A Walk in Richmond

To begin this blog, I’d like to mention that I am from Richmond, Virginia, USA. Somewhere in the middle of the east coast in a city that once served as the capital of the south is the house in which I grew up along with a teenage sister, two dogs, and the parents that raised me. My term in London has been the longest I’ve gone without seeing my parents and by far the furthest I’ve ever been from home. I woke up on the morning of November 4th, 2016 feeling quite melancholy and longing to be back in Richmond if just for a day so, with the vague hope that a place with the same name could in some way cure my mid-term blues, I hopped the overground to Whitechapel and then took the District Line east for twenty-four stops.

Now going into this walk I was already aware of the connection between the Richmond here and my Richmond across the Atlantic. William Byrd II named Richmond, Virginia in 1737 in honor of the place where he spent most of his childhood. A planter and surveyor, he was born in Virginia but spent his childhood in and around Essex. The story goes that he stood at the top of Libby Hill, now an upscale park at the eastern end of the city of Richmond (I’ve been there many times myself), and looked out over the James River thinking of the view of the Thames from Richmond Hill, London. Now whether or not this story holds truth is up for debate, but Byrd did indeed name the colony Richmond and he is still considered its founder today.

So there I was, leaving the tube station and turning left in hopes of somewhat walking through Richmond’s history. I walked south down Petersham Road and followed it past a plethora of shops until it curved eastward and forked as it met the B321. I took the path to the left, Hill Street, the route upward, in order to get a decent vista of the Thames. I passed flower shops and cafes and pubs, expensive furniture shops and even more expensive houses, until I arrived at the terrace gardens. With the view in sight, I kept walking until I saw it: a huge grassy hill sloping downward, bordered by trees dressed in autumn colors stretching all the way to the Thames river bowing elegantly westward under a cloudy sky. It was so strange to think that Byrd stood looking out over the James River from Libby Hill thinking about his childhood in Richmond, England while I  (279 years later) stood looking out over the Thames River from Richmond Hill thinking about my childhood in the Richmond that he named.


My view from Richmond Hill on 4 Nov. 2016    

I learned in my research that the view was painted by Sir Joshua Reynolds in 1788 and then multiple times my JMW Turner in the early 19th century. James Thompson wrote about the view in 1748 while William Wordsworth did so as well in 1820. It is clear that, since it became a public space, Richmond Hill has been well loved by all who visit. Facing the threat of development in the early years of the 20th century, the park was saved by the Richmond, Ham and Petersham Open Spaces Act passed by Parliament in 1902 and became the only view in England to be protected by law.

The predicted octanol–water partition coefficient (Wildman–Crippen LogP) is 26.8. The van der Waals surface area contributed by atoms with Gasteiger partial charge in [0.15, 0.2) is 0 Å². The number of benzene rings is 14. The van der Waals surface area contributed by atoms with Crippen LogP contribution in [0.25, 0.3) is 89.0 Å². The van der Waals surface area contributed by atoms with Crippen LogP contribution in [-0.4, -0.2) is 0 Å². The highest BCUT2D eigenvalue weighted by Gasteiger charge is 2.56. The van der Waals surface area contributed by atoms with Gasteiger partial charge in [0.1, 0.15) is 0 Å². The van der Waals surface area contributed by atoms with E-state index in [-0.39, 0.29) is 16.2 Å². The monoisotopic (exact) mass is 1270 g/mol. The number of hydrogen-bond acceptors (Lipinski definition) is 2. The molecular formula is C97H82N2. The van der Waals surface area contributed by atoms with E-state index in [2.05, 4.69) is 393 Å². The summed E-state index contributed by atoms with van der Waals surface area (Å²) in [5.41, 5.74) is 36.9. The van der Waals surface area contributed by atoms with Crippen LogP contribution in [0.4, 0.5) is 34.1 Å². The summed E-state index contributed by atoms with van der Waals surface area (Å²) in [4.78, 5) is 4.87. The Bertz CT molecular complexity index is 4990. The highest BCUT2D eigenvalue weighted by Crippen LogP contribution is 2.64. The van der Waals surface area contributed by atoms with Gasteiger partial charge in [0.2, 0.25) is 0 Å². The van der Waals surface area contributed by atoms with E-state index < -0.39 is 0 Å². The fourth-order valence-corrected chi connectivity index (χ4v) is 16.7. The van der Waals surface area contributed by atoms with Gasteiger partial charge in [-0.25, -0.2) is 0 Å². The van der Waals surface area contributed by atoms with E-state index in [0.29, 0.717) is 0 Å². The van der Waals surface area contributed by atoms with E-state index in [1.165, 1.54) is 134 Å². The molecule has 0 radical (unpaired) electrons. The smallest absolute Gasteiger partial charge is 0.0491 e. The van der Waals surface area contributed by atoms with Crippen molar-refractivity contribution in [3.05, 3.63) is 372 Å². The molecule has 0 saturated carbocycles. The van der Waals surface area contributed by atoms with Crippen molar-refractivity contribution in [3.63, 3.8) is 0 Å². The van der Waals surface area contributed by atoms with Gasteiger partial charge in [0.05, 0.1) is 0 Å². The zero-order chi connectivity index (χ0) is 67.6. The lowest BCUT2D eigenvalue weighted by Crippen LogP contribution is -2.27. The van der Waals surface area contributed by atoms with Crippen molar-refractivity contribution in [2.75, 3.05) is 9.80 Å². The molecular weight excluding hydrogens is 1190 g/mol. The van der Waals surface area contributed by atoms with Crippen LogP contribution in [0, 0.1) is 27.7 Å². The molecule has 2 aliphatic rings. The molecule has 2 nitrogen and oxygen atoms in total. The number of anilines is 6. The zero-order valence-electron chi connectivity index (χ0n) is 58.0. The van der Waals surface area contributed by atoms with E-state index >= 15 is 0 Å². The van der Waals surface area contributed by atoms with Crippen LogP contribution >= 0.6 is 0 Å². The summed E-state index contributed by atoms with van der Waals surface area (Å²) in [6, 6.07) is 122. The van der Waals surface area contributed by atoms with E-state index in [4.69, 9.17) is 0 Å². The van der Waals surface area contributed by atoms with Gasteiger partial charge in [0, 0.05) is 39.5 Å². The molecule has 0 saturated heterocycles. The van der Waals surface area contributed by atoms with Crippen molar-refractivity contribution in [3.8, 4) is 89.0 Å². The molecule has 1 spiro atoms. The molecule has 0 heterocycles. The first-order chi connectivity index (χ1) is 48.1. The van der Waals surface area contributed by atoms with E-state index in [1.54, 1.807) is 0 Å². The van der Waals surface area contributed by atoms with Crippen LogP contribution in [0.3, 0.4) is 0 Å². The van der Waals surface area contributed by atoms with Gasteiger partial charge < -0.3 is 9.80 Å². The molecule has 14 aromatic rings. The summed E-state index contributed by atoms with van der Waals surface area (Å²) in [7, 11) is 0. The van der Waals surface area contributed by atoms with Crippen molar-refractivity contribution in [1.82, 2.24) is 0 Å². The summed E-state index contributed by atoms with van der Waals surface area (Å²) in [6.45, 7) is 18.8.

England: Richmond Hill, on the Prince Regent’s Birthday. Joseph M.W Turner, 1819. Courtesy of Tate.org.uk


The Thames from Richmond Hill. Sir Joshua Reynolds, 1788. Courtesy of Tate.org.uk

From the top of the hill I turned around. I walked back down the hill in order to see the Terrace Gardens which had caught my eye earlier. It’s a small but beautiful patch of grass with meandering pathways, benches, and mossy old fountain. It turns out that the gardens were originally three separate eighteenth century estates (the Buccleuch House, Landsdowne House, and Cardigan House) that were combined to form a public park in 1887 and have since been a site for both formal garden plants and more sustainable native plant species, as well. As time passed it naturally began to rain so I took temporary shelter in a thatched teahouse, called the Hollyhock Café, at the center of the garden. It was an interesting but charming construction that seemed a little out of place, so I figured I would do some digging about its history. Sitting with a cappuccino as rain poured down on the roof above, I found out that the cafe sits on the site of the Duke of Montagu’s summerhouse and that the building, itself, had been there since the late 1800s. It was featured in the announcement for the public opening of the gardens by HRH Princess Mary Adelaide in 1887 and has been in use ever since.


Hollyhock Cafe: Terrace Gardens, Richmond Upon-Thames. 4 Nov 2016

By the time I finished my coffee the sun was drawing closer to the horizon and I knew it was time to head back. Walking back down Hill Street, passing once more the posh shops and restaurants, I noticed to my left a rather beautiful old building made of red bricks with a clock attached to its side. The building was the Old Town Hall of Richmond and was erected in the “Elizabethan Renaissance” style and opened on 10 June, 1893. W.C Ancell designed the decorative structure complete with cornices and a tile roof, while Messrs Potts & Sons of Leeds created the ornate clock hanging above the street.

After admiring the Town Hall I began to shiver in the cold and quickly walked to the station. Twenty-four stops and an overground train later I was back at New Cross Gate and ready to write about my first psychogeographic walk in Richmond.


















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